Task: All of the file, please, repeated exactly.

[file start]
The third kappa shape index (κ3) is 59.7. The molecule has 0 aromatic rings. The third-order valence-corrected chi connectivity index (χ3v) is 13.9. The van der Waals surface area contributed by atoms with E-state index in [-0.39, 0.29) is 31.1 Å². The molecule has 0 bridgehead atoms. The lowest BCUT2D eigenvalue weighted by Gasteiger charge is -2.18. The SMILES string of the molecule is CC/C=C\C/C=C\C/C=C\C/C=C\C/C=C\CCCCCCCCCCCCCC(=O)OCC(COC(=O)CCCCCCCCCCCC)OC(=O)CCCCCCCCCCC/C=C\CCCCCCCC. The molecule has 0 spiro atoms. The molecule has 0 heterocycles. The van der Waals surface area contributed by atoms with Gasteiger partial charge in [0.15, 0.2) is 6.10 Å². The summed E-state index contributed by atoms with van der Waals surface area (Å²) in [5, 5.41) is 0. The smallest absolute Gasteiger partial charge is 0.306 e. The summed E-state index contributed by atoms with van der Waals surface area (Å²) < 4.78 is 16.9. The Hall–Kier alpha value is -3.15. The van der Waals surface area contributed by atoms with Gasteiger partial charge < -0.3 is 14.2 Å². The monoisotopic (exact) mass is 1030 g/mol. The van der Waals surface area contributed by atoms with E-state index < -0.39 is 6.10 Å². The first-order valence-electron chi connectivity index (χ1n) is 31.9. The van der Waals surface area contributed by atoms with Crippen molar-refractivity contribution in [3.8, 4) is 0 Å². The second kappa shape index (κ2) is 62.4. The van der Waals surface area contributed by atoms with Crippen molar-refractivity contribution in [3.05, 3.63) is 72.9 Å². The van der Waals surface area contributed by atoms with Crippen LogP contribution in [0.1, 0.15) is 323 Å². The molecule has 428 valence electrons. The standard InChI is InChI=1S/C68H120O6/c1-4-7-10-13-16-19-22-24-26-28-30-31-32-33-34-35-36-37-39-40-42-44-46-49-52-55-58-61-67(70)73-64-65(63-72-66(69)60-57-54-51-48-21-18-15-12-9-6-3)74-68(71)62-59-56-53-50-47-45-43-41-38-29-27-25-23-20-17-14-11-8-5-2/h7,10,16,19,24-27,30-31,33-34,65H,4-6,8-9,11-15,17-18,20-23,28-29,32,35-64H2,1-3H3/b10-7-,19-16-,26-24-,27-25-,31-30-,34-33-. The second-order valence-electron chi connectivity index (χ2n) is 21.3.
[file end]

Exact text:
The third kappa shape index (κ3) is 59.7. The molecule has 0 aromatic rings. The third-order valence-corrected chi connectivity index (χ3v) is 13.9. The van der Waals surface area contributed by atoms with E-state index in [-0.39, 0.29) is 31.1 Å². The molecule has 0 bridgehead atoms. The lowest BCUT2D eigenvalue weighted by Gasteiger charge is -2.18. The SMILES string of the molecule is CC/C=C\C/C=C\C/C=C\C/C=C\C/C=C\CCCCCCCCCCCCCC(=O)OCC(COC(=O)CCCCCCCCCCCC)OC(=O)CCCCCCCCCCC/C=C\CCCCCCCC. The molecule has 0 spiro atoms. The molecule has 0 heterocycles. The van der Waals surface area contributed by atoms with Gasteiger partial charge in [0.15, 0.2) is 6.10 Å². The summed E-state index contributed by atoms with van der Waals surface area (Å²) in [5, 5.41) is 0. The smallest absolute Gasteiger partial charge is 0.306 e. The summed E-state index contributed by atoms with van der Waals surface area (Å²) < 4.78 is 16.9. The Hall–Kier alpha value is -3.15. The van der Waals surface area contributed by atoms with Gasteiger partial charge < -0.3 is 14.2 Å². The monoisotopic (exact) mass is 1030 g/mol. The van der Waals surface area contributed by atoms with E-state index < -0.39 is 6.10 Å². The first-order valence-electron chi connectivity index (χ1n) is 31.9. The van der Waals surface area contributed by atoms with Crippen molar-refractivity contribution in [3.8, 4) is 0 Å². The second kappa shape index (κ2) is 62.4. The van der Waals surface area contributed by atoms with Crippen molar-refractivity contribution in [3.05, 3.63) is 72.9 Å². The van der Waals surface area contributed by atoms with Crippen LogP contribution in [0.1, 0.15) is 323 Å². The molecule has 428 valence electrons. The standard InChI is InChI=1S/C68H120O6/c1-4-7-10-13-16-19-22-24-26-28-30-31-32-33-34-35-36-37-39-40-42-44-46-49-52-55-58-61-67(70)73-64-65(63-72-66(69)60-57-54-51-48-21-18-15-12-9-6-3)74-68(71)62-59-56-53-50-47-45-43-41-38-29-27-25-23-20-17-14-11-8-5-2/h7,10,16,19,24-27,30-31,33-34,65H,4-6,8-9,11-15,17-18,20-23,28-29,32,35-64H2,1-3H3/b10-7-,19-16-,26-24-,27-25-,31-30-,34-33-. The second-order valence-electron chi connectivity index (χ2n) is 21.3.